Best practices regarding scene(s) for collaborating effectively

I acknowledge that this question is rather large, so I will try to print out my teams current setup, which hopefully makes it easier to give a concise answer as to which parts of the setup can be improved.

So, the background. We are a team of 16 people broken down as this:
1 Project Manager,
1 Game Designer,
1 Producer,
1 Level Designer,
1 Sound Engineer
1 Art Director
1 Technical Director
3 3D Artists (Animation, Modelling, Rigging)
6 Programmers (including 1 lead)

And on top of that a QA team of 7 people, they are, however, not too relevant for my issues.

I’ve set up a pipeline where we mainly use git to all management, including assets (the actual human merge tool for the binary files would be the technical director). This works great 90% of the time, and all prototypes are merely on their own branch until they have been processed.

The workflow is pretty good, however, the single largest bottleneck in this setup is managing the scene(s). I’ve tried figuring out how other setups are working, but without any ‘real’ amazing answer. The issue comes when you have 1 master scene. This scene is tweaked by the game designer and level designer, further the programmers have to toy with things. Merging/handling this is hell. Currently we have a “MasterScene Meister” post-it. If you have this slip, then you are allowed to make changes to the master scene. As soon as it’s done, you put it back and another one can use it. This is pretty much what I understand Plastic SCM also does albeit their post-it is the digital lock-feature. The main issue with this is the fact that some times you are simply waiting for someone to finish up their master scene, so that you can integrate whatever you need to in to the scene as well.

I’ve seen some people talking about serializing/deserializing the scene, but I have not found too much information regarding this.

My gut feeling is that the issue is not actually attempting to merge 2 versions of the same scene together, but more-so that it’s the entire workflow which is faulty. So what do you do? Are you splitting the scene in to multiple scenes? This obviously allows more people to work on different aspects of the game in terms of scenes (thinking that you could split it to GameScene, UI Scene etc). I have no clue if this actually works in practice.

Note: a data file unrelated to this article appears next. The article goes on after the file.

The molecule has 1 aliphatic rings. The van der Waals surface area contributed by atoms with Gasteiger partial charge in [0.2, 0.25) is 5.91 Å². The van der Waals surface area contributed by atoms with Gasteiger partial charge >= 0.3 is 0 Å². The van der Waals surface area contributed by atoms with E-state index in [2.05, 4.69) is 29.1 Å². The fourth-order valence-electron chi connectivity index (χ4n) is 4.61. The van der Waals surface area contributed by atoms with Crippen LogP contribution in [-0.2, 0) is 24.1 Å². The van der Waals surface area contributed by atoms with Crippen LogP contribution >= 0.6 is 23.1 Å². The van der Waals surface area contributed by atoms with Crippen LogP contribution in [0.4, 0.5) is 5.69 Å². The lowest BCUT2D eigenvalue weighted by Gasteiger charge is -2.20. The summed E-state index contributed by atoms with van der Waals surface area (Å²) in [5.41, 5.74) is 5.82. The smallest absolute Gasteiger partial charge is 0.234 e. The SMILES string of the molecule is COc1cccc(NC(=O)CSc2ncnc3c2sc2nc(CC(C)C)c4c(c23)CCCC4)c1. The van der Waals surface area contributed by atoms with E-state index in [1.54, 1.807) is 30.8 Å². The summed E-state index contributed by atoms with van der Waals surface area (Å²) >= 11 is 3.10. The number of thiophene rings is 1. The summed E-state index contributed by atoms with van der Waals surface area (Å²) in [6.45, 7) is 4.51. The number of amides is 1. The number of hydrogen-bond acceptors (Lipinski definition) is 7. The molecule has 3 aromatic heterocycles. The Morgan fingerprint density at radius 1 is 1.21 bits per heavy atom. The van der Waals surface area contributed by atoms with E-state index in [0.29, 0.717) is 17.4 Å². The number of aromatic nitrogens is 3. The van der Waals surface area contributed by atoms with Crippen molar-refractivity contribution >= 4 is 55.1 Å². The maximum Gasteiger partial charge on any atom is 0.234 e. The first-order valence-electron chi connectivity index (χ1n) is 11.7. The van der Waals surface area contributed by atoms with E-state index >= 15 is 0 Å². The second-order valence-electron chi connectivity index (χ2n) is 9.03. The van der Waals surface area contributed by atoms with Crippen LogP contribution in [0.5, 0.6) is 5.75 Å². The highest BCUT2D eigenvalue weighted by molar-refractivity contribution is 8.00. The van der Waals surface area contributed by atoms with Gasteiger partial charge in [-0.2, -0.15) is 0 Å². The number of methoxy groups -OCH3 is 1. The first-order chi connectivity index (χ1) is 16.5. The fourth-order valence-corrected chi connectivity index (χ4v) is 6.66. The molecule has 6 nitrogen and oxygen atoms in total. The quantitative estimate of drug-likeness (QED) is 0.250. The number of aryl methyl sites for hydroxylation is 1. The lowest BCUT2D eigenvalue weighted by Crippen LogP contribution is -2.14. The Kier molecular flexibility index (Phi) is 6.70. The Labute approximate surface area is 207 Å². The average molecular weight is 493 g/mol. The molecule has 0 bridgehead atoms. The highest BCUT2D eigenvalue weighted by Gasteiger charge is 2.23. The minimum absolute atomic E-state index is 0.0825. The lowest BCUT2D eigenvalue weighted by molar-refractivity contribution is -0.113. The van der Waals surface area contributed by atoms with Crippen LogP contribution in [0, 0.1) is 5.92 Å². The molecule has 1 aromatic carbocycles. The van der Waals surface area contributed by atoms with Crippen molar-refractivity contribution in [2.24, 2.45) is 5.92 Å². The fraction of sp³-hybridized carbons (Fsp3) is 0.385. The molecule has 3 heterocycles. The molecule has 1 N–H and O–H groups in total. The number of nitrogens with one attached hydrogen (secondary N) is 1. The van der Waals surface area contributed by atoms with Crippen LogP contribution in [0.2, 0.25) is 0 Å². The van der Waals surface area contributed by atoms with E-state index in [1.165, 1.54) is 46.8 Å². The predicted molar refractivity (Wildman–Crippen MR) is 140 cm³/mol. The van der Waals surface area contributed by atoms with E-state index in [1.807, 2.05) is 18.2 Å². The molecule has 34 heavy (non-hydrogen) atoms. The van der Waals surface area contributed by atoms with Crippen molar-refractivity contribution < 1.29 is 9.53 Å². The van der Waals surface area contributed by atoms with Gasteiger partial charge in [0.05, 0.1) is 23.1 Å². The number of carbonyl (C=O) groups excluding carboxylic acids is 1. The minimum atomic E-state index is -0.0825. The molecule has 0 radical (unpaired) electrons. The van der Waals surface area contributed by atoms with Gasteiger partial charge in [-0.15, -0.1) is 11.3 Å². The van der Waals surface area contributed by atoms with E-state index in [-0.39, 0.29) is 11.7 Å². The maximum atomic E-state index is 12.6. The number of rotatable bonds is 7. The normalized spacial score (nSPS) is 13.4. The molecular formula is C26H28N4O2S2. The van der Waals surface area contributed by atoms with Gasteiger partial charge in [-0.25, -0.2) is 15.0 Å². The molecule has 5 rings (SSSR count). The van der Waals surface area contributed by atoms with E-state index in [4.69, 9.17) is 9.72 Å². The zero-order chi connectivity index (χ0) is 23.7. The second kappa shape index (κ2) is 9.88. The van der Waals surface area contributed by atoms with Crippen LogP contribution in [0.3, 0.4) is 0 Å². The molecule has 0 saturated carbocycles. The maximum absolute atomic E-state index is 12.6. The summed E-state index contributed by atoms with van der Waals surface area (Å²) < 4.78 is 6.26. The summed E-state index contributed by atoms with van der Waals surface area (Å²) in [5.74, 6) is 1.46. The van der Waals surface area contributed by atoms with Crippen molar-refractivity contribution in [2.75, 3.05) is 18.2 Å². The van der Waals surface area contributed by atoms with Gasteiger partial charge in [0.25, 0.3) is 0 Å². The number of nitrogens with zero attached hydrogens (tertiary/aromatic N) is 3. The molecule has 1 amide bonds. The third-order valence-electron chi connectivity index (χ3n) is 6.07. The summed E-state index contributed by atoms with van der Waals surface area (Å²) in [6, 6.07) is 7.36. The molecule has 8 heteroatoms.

My main thought has also been, how does big companies deal with this? Any larger game (World of Warcraft, Hitman, Battlefield etc etc) must have had this issue as well, so how do you organize/tool your way out of it? My experience is it’s worst when we are nearing a new build at the end of a sprint, because some changes in the master scene ALWAYS seems to get lost somewhere along the way, so you have to pull in the people who have worked on the different types of features and get everything working together. This especially seems to be true with smaller type games where you have one master scene (mostly touch-games for mobiles/tablets where you don’t have huge environments you load in chunks, but merely have some sort of game screen like endless runners, candy crush-like games etc.)

I’m hoping there’s some best practice I have missed, which makes this odeal easier to work with - because currently it’s the largest bottleneck in the entire pipeline.

we have a smaller team than yours so I’m not sure if this will help you but I’ll share our general workflow.

We use a lock for certain scene files when large changes need to be made - similar to your post-it method. I’m not sure if you mentioned that merging scenes was a problem? We use Team Foundation Server (Visual Studio Online) and when the project settings are set to force text serialisation within Unity, trivial changes merge without an issue. This method also allows for human readable comparisons to be made is required.

You haven’t mentioned using prefabs? We make heavy use of prefabs to break up the larger scene into modules for editing. This means that the designers can be editing the scene, whilst the coders can edit the logic prefabs. Similarly, we also break down some scenes into multiple scenes. For example, we have a lot of our logic components and UI in a separate scene to the levels.

This doesn’t solve all problems but it does decrease the likelihood of team members making conflicting edits.

I hope some of that helped =)